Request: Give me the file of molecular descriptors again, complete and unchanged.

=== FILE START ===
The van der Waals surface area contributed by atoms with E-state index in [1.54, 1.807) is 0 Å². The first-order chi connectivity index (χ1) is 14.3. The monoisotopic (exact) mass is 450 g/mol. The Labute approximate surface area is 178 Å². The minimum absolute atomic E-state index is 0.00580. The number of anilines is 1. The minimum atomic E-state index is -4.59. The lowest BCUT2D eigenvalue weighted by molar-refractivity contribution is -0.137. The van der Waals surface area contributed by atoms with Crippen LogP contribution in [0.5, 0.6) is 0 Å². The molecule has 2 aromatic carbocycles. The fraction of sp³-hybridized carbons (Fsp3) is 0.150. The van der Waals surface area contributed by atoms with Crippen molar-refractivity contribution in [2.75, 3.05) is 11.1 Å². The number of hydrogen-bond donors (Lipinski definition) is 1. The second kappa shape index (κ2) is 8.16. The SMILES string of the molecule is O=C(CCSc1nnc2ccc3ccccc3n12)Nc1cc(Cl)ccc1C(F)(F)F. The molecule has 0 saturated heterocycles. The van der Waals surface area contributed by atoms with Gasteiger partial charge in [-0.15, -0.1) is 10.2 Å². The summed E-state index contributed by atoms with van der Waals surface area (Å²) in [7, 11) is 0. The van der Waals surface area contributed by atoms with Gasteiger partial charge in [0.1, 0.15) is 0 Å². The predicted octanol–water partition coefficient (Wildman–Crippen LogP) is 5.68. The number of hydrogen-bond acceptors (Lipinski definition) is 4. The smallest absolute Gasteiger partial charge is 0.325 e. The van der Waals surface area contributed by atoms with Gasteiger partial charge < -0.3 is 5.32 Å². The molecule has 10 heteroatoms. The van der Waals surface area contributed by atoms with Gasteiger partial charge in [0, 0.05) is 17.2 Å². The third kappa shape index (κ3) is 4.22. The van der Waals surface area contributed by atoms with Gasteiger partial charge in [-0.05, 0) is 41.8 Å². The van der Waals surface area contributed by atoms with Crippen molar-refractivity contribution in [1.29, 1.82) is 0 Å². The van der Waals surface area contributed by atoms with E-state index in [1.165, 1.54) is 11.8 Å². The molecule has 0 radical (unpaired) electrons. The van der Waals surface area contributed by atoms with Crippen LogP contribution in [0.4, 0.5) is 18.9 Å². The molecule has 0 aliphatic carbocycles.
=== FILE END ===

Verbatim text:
The van der Waals surface area contributed by atoms with E-state index in [1.54, 1.807) is 0 Å². The first-order chi connectivity index (χ1) is 14.3. The monoisotopic (exact) mass is 450 g/mol. The Labute approximate surface area is 178 Å². The minimum absolute atomic E-state index is 0.00580. The number of anilines is 1. The minimum atomic E-state index is -4.59. The lowest BCUT2D eigenvalue weighted by molar-refractivity contribution is -0.137. The van der Waals surface area contributed by atoms with Crippen LogP contribution in [0.5, 0.6) is 0 Å². The molecule has 2 aromatic carbocycles. The fraction of sp³-hybridized carbons (Fsp3) is 0.150. The van der Waals surface area contributed by atoms with Crippen molar-refractivity contribution in [2.75, 3.05) is 11.1 Å². The number of hydrogen-bond donors (Lipinski definition) is 1. The second kappa shape index (κ2) is 8.16. The SMILES string of the molecule is O=C(CCSc1nnc2ccc3ccccc3n12)Nc1cc(Cl)ccc1C(F)(F)F. The molecule has 0 saturated heterocycles. The van der Waals surface area contributed by atoms with Gasteiger partial charge in [-0.15, -0.1) is 10.2 Å². The summed E-state index contributed by atoms with van der Waals surface area (Å²) in [7, 11) is 0. The van der Waals surface area contributed by atoms with Gasteiger partial charge in [0.1, 0.15) is 0 Å². The predicted octanol–water partition coefficient (Wildman–Crippen LogP) is 5.68. The number of hydrogen-bond acceptors (Lipinski definition) is 4. The smallest absolute Gasteiger partial charge is 0.325 e. The van der Waals surface area contributed by atoms with Gasteiger partial charge < -0.3 is 5.32 Å². The molecule has 10 heteroatoms. The van der Waals surface area contributed by atoms with Gasteiger partial charge in [0, 0.05) is 17.2 Å². The third kappa shape index (κ3) is 4.22. The van der Waals surface area contributed by atoms with Gasteiger partial charge in [-0.05, 0) is 41.8 Å². The van der Waals surface area contributed by atoms with Crippen molar-refractivity contribution in [1.29, 1.82) is 0 Å². The van der Waals surface area contributed by atoms with E-state index in [1.165, 1.54) is 11.8 Å². The molecule has 0 radical (unpaired) electrons. The van der Waals surface area contributed by atoms with Crippen LogP contribution in [0.4, 0.5) is 18.9 Å². The molecule has 0 aliphatic carbocycles.